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War and Conflict

American Civil War

Was the Civil War fought because of slavery?

For years, American schoolchildren learned that the question of slavery was the only cause of the Civil War (1861–65): With 19 free states and 15 slave states making up the Union, Abraham Lincoln (1809–1865) had called the country “a house divided” even before he became president. While slavery was central to the conflict, many believe the bloody four-year war had other causes as well.

By the mid-1800s important differences had developed between the South and the North—and many maintain these differences, or vestiges of them, are still with the country today. The economy in the South was based on agriculture while the North was industrialized; the ideals and lifestyles of each region reflected these economic realities. Southerners believed their agrarian lifestyle was dependent on the labor of slaves. For a long time, slavery was viewed by some as a necessary evil. But by the early 1800s the view that slavery is morally wrong was beginning to take hold. Northern abolitionists had begun a movement to end slavery in the states. But, except for a small antislavery faction, these views were not shared in the South.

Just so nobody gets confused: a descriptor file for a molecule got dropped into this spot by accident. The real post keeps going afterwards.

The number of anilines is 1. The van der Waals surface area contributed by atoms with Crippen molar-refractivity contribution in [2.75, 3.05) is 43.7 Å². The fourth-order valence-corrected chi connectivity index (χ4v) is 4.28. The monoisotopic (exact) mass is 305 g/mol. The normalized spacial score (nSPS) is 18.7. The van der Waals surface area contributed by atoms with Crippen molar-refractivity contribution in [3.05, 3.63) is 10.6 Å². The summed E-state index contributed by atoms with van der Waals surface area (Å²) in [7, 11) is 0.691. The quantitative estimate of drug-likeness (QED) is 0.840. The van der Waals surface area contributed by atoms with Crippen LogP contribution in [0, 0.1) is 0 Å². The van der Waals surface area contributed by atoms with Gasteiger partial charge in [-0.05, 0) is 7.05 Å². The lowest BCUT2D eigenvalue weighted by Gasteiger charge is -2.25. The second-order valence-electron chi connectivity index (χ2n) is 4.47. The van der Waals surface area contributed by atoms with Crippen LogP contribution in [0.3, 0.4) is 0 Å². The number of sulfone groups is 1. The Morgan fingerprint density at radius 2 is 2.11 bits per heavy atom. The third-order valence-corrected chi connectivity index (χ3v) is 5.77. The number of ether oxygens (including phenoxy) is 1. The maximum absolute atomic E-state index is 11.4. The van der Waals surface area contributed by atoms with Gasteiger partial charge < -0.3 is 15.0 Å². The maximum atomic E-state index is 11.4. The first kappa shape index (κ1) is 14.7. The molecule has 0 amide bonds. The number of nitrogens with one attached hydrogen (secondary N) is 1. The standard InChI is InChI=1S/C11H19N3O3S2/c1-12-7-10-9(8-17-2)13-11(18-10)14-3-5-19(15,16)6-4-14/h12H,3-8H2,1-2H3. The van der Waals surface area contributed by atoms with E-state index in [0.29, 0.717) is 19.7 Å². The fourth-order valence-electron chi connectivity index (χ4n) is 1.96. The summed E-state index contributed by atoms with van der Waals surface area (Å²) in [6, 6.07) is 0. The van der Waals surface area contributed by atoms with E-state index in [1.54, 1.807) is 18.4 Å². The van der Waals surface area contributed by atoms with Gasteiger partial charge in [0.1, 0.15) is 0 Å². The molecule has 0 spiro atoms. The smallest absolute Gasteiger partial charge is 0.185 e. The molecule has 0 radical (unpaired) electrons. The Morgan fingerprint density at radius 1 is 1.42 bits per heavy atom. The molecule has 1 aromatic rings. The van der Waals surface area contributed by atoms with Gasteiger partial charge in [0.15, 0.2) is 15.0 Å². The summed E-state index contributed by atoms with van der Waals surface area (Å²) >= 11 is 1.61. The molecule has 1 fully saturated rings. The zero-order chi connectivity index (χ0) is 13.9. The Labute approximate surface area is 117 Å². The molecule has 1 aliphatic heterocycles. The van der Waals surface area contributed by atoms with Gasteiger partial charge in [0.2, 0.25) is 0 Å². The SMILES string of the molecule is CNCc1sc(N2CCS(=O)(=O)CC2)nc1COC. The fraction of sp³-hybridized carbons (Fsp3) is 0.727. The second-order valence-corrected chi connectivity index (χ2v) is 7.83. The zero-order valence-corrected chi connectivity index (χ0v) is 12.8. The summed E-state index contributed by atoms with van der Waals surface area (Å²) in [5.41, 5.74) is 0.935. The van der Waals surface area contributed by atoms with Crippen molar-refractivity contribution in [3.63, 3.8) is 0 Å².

There were other factors that contributed to the declaration of secession and the formation of the Confederacy, although some still argue these factors were merely smoke screens for the defense of slavery. Disputes between the federal government and the states had limited the power of the states, and this policy was called into question by Southerners. Further, the political party system was in disarray in mid-1850s America. The disorder prompted feelings of distrust for the elected politicians who set national policy. Before the 1860 presidential election, Southern leaders urged that the South secede from the Union if Lincoln, who had publicly taken a stand against slavery, won.



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